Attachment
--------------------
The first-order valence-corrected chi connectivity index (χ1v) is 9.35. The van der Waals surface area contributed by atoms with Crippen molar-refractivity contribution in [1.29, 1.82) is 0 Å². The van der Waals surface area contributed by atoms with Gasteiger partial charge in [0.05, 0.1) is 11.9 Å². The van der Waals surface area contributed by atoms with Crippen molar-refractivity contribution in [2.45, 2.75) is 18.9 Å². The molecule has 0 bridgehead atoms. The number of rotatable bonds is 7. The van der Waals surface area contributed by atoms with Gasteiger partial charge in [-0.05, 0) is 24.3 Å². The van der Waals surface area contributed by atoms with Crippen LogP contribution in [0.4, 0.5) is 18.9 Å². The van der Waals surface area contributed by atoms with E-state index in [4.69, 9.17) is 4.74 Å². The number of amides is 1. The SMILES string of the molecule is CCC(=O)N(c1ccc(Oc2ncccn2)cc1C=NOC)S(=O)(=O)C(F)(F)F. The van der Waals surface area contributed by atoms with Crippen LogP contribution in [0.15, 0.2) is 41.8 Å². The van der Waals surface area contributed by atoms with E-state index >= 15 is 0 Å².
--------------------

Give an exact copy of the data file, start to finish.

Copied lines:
The first-order valence-corrected chi connectivity index (χ1v) is 9.35. The van der Waals surface area contributed by atoms with Crippen molar-refractivity contribution in [1.29, 1.82) is 0 Å². The van der Waals surface area contributed by atoms with Gasteiger partial charge in [0.05, 0.1) is 11.9 Å². The van der Waals surface area contributed by atoms with Crippen molar-refractivity contribution in [2.45, 2.75) is 18.9 Å². The molecule has 0 bridgehead atoms. The number of rotatable bonds is 7. The van der Waals surface area contributed by atoms with Gasteiger partial charge in [-0.05, 0) is 24.3 Å². The van der Waals surface area contributed by atoms with Crippen LogP contribution in [0.4, 0.5) is 18.9 Å². The van der Waals surface area contributed by atoms with E-state index in [4.69, 9.17) is 4.74 Å². The number of amides is 1. The SMILES string of the molecule is CCC(=O)N(c1ccc(Oc2ncccn2)cc1C=NOC)S(=O)(=O)C(F)(F)F. The van der Waals surface area contributed by atoms with Crippen LogP contribution in [0.15, 0.2) is 41.8 Å². The van der Waals surface area contributed by atoms with E-state index >= 15 is 0 Å².